(This article was first published on

**Computing / Geek**, and kindly contributed to R-bloggers)My amazing, awesome wife often comes up with the little puzzles for our amazing children, and this one seemed destined to be solved in R. So, using up to 5 coins (1p, 2p, 5p, 10p, 20p and 50p) first she asked our

kids whether they could make every value up to 50p, and then what the smallest value they couldn't make was.

Here's my R solution (which took about 5mins less than our daughter took to answer the first question)

```
# What Amounts can't you make using up to 5 coins 1p to 50p
#
# Author: Paul Hurley
library(ggplot2)
library(plyr)
# Define our coins
coins <- as.factor(c(0, 1, 2, 5, 10, 20, 50))
# build a list of all the possibilities
possibilities <- expand.grid(coin1 = coins, coin2 = coins, coin3 = coins, coin4 = coins,
coin5 = coins)
# calculate the result
possibilities$total <- as.numeric(as.character(possibilities$coin1)) + as.numeric(as.character(possibilities$coin2)) +
as.numeric(as.character(possibilities$coin3)) + as.numeric(as.character(possibilities$coin4)) +
as.numeric(as.character(possibilities$coin5))
# define our target values
targets <- 1:250
# what amounts aren't possible
targets[!targets %in% possibilities$total]
```

```
## [1] 88 89 98 99 118 119 128 129 133 134 136 137 138 139 143 144 146
## [18] 147 148 149 158 159 163 164 166 167 168 169 173 174 176 177 178 179
## [35] 181 182 183 184 185 186 187 188 189 191 192 193 194 195 196 197 198
## [52] 199 203 204 206 207 208 209 211 212 213 214 215 216 217 218 219 221
## [69] 222 223 224 225 226 227 228 229 230 231 232 233 234 235 236 237 238
## [86] 239 240 241 242 243 244 245 246 247 248 249
```

So, the smallest value we can't make is

`88`

We can even produce a table of the number of ways to make each

number, and a graph

```
tableofpossibilities <- ddply(.data = possibilities, .(total), nrow)
ggplot(data = possibilities, aes(x = total)) + geom_histogram(binwidth = 1)
```

Then when I triumphantly told her, she asked, 'what about 4 coins ?'

```
# How about 4 coins build a list of all the possibilities
fourpossibilities <- expand.grid(coin1 = coins, coin2 = coins, coin3 = coins,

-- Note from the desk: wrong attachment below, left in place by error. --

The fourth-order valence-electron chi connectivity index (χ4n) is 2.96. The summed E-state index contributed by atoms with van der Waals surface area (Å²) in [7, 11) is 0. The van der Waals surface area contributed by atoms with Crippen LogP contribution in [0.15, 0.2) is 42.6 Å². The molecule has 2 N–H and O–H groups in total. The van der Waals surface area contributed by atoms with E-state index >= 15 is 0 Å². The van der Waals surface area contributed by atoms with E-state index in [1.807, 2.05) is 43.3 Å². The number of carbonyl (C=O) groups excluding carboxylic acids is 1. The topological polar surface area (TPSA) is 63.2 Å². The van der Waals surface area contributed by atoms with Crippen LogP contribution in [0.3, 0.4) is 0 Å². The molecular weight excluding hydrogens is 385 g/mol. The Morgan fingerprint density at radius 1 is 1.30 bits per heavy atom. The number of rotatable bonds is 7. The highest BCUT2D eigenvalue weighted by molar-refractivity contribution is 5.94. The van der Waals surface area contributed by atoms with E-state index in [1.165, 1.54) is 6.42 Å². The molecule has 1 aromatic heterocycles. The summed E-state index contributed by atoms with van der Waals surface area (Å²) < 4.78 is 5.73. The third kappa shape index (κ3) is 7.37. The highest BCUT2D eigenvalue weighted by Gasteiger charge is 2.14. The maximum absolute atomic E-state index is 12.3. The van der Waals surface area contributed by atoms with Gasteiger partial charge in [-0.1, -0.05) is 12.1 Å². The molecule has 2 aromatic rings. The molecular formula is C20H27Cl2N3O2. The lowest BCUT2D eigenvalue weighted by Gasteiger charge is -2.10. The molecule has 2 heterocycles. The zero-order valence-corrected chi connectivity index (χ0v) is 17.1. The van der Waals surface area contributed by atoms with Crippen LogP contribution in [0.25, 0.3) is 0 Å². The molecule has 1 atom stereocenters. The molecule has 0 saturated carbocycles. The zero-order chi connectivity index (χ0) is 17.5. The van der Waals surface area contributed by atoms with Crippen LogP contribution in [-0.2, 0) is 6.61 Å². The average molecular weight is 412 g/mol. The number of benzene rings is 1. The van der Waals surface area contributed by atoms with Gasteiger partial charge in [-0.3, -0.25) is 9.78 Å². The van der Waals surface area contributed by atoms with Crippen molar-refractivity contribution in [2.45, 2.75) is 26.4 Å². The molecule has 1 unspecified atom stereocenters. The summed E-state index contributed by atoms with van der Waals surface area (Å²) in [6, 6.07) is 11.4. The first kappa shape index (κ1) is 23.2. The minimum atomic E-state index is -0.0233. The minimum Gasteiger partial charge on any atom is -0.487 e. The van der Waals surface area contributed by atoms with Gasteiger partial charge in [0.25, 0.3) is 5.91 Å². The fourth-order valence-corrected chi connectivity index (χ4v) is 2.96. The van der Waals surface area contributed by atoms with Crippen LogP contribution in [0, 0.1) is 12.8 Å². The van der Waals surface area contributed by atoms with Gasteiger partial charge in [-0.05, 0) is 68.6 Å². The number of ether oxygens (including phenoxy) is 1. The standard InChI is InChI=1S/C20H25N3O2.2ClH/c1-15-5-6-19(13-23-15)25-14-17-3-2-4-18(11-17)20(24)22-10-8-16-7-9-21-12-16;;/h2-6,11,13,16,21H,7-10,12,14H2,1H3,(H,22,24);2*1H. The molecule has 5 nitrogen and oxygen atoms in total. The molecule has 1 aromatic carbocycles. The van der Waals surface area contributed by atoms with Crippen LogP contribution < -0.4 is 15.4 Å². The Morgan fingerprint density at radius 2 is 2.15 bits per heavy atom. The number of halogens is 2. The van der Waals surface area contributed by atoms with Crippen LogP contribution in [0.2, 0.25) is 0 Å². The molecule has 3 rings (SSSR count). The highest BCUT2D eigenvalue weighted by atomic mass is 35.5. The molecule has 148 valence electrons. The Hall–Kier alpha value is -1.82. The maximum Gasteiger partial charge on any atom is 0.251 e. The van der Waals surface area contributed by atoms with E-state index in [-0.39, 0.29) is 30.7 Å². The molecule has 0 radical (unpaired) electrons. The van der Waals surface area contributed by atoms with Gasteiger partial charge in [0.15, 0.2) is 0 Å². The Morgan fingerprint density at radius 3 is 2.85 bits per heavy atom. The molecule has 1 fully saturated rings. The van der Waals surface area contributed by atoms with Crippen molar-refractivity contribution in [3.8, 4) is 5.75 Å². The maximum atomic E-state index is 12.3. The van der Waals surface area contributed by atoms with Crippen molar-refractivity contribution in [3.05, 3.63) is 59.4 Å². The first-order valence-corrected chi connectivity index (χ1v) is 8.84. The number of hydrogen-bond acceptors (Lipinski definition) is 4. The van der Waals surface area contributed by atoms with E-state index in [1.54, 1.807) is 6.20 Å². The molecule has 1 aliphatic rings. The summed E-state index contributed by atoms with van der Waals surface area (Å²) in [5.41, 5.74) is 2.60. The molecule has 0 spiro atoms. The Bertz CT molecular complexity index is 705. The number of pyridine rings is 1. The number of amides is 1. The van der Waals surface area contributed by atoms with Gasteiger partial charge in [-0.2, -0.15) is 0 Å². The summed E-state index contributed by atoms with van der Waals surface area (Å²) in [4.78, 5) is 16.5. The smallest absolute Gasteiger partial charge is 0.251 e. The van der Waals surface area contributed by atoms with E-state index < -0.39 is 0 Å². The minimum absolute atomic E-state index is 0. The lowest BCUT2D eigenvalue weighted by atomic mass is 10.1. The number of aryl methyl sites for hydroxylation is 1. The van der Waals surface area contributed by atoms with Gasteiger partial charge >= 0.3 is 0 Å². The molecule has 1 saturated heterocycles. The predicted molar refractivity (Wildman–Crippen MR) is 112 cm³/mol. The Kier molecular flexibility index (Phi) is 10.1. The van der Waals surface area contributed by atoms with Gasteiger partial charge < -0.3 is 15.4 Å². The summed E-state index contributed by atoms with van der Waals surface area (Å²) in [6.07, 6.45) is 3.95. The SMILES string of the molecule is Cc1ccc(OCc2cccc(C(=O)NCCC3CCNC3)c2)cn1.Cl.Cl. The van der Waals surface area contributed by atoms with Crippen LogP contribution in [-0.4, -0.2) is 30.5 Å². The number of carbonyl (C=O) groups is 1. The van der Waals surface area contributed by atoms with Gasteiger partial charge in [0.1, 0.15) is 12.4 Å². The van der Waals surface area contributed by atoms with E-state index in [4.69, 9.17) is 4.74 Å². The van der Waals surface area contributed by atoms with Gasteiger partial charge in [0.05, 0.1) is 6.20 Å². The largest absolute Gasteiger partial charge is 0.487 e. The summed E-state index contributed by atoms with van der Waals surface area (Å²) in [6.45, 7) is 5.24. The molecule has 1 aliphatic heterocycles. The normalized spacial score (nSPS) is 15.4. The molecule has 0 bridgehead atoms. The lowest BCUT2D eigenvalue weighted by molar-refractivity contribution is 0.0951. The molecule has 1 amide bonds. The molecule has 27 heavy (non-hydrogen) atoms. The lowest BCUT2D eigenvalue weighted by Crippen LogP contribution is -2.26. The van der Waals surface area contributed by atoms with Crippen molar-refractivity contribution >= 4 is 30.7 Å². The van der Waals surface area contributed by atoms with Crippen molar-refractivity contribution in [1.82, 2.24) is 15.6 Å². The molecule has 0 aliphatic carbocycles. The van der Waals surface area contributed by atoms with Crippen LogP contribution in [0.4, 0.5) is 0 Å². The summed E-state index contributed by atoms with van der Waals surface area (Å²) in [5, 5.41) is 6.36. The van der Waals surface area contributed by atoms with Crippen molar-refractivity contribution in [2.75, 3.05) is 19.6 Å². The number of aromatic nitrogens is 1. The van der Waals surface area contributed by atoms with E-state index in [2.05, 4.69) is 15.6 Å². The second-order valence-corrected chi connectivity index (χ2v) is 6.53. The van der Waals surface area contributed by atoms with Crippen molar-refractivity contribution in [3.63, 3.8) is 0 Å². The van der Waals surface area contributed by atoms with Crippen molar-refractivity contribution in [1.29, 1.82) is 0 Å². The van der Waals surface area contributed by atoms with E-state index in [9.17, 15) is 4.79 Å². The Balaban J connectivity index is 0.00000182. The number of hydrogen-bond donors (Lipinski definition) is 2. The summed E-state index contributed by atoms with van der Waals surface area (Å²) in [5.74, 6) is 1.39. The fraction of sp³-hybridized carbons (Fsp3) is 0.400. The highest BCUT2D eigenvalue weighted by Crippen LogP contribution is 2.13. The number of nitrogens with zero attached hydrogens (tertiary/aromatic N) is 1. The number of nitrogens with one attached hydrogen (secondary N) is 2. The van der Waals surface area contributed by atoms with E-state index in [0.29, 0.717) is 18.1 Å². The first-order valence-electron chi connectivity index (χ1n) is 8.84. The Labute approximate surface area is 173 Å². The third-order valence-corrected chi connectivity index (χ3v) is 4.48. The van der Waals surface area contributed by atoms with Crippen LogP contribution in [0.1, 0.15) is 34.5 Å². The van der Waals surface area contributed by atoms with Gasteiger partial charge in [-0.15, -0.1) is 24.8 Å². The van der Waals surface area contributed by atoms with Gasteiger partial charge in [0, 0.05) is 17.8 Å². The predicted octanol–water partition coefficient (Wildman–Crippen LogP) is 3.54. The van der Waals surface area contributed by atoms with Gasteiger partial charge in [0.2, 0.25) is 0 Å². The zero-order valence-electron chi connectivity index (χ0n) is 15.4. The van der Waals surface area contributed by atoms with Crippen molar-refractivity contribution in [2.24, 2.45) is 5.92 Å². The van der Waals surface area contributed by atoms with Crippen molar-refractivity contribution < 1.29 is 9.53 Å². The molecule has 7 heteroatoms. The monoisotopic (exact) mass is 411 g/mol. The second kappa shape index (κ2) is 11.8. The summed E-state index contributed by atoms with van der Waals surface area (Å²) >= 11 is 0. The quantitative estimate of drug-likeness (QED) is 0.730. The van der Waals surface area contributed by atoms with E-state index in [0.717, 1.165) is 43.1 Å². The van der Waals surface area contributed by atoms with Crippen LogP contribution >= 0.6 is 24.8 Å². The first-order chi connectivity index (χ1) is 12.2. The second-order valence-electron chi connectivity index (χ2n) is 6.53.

coin4 = coins)
# calculate the result
fourpossibilities$total <- as.numeric(as.character(fourpossibilities$coin1)) +
as.numeric(as.character(fourpossibilities$coin2)) + as.numeric(as.character(fourpossibilities$coin3)) +
as.numeric(as.character(fourpossibilities$coin4))
# what values can't be made ?
targets[!targets %in% fourpossibilities$total]
```

```
## [1] 38 39 48 49 68 69 78 79 83 84 86 87 88 89 93 94 96
## [18] 97 98 99 108 109 113 114 116 117 118 119 123 124 126 127 128 129
## [35] 131 132 133 134 135 136 137 138 139 141 142 143 144 145 146 147 148
## [52] 149 153 154 156 157 158 159 161 162 163 164 165 166 167 168 169 171
## [69] 172 173 174 175 176 177 178 179 180 181 182 183 184 185 186 187 188
## [86] 189 190 191 192 193 194 195 196 197 198 199 201 202 203 204 205 206
## [103] 207 208 209 210 211 212 213 214 215 216 217 218 219 220 221 222 223
## [120] 224 225 226 227 228 229 230 231 232 233 234 235 236 237 238 239 240
## [137] 241 242 243 244 245 246 247 248 249 250
```

So, the answer is `38`

and a graph

```
ggplot(data = fourpossibilities, aes(x = total)) + geom_histogram(binwidth = 1)
```

To

**leave a comment**for the author, please follow the link and comment on his blog:**Computing / Geek**.R-bloggers.com offers

**daily e-mail updates**about R news and tutorials on topics such as: visualization (ggplot2, Boxplots, maps, animation), programming (RStudio, Sweave, LaTeX, SQL, Eclipse, git, hadoop, Web Scraping) statistics (regression, PCA, time series, trading) and more...